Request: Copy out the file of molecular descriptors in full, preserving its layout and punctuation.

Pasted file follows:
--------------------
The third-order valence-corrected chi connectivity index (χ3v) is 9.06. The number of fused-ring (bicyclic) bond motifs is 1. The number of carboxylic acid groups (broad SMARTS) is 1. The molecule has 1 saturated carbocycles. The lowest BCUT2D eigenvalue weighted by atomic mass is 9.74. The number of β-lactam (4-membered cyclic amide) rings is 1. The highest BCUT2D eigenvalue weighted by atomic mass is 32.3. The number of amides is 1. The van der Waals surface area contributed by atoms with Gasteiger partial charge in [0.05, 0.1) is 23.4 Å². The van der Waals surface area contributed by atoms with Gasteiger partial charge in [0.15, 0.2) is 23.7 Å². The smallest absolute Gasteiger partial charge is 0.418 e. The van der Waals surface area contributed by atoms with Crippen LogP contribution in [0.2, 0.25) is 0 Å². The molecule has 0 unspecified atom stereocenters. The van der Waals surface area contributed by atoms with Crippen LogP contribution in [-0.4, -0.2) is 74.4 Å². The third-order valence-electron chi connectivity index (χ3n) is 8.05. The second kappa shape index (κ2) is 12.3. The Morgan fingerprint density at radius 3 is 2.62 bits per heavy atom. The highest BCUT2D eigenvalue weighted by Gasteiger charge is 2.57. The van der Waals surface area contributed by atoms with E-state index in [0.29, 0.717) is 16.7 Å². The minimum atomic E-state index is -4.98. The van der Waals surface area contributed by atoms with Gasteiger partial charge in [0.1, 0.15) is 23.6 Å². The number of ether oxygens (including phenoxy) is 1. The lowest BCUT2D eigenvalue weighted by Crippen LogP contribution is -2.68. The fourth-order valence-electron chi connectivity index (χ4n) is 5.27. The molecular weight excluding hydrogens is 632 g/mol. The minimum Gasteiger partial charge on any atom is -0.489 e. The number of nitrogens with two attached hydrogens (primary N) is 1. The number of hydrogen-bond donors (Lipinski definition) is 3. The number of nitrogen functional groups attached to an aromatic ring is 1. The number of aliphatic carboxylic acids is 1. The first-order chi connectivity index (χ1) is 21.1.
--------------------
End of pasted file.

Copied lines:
The third-order valence-corrected chi connectivity index (χ3v) is 9.06. The number of fused-ring (bicyclic) bond motifs is 1. The number of carboxylic acid groups (broad SMARTS) is 1. The molecule has 1 saturated carbocycles. The lowest BCUT2D eigenvalue weighted by atomic mass is 9.74. The number of β-lactam (4-membered cyclic amide) rings is 1. The highest BCUT2D eigenvalue weighted by atomic mass is 32.3. The number of amides is 1. The van der Waals surface area contributed by atoms with Gasteiger partial charge in [0.05, 0.1) is 23.4 Å². The van der Waals surface area contributed by atoms with Gasteiger partial charge in [0.15, 0.2) is 23.7 Å². The smallest absolute Gasteiger partial charge is 0.418 e. The van der Waals surface area contributed by atoms with Crippen LogP contribution in [0.2, 0.25) is 0 Å². The molecule has 0 unspecified atom stereocenters. The van der Waals surface area contributed by atoms with Crippen LogP contribution in [-0.4, -0.2) is 74.4 Å². The third-order valence-electron chi connectivity index (χ3n) is 8.05. The second kappa shape index (κ2) is 12.3. The Morgan fingerprint density at radius 3 is 2.62 bits per heavy atom. The highest BCUT2D eigenvalue weighted by Gasteiger charge is 2.57. The van der Waals surface area contributed by atoms with E-state index in [0.29, 0.717) is 16.7 Å². The minimum atomic E-state index is -4.98. The van der Waals surface area contributed by atoms with Gasteiger partial charge in [0.1, 0.15) is 23.6 Å². The number of ether oxygens (including phenoxy) is 1. The lowest BCUT2D eigenvalue weighted by Crippen LogP contribution is -2.68. The fourth-order valence-electron chi connectivity index (χ4n) is 5.27. The molecular weight excluding hydrogens is 632 g/mol. The minimum Gasteiger partial charge on any atom is -0.489 e. The number of nitrogens with two attached hydrogens (primary N) is 1. The number of hydrogen-bond donors (Lipinski definition) is 3. The number of nitrogen functional groups attached to an aromatic ring is 1. The number of aliphatic carboxylic acids is 1. The first-order chi connectivity index (χ1) is 21.1.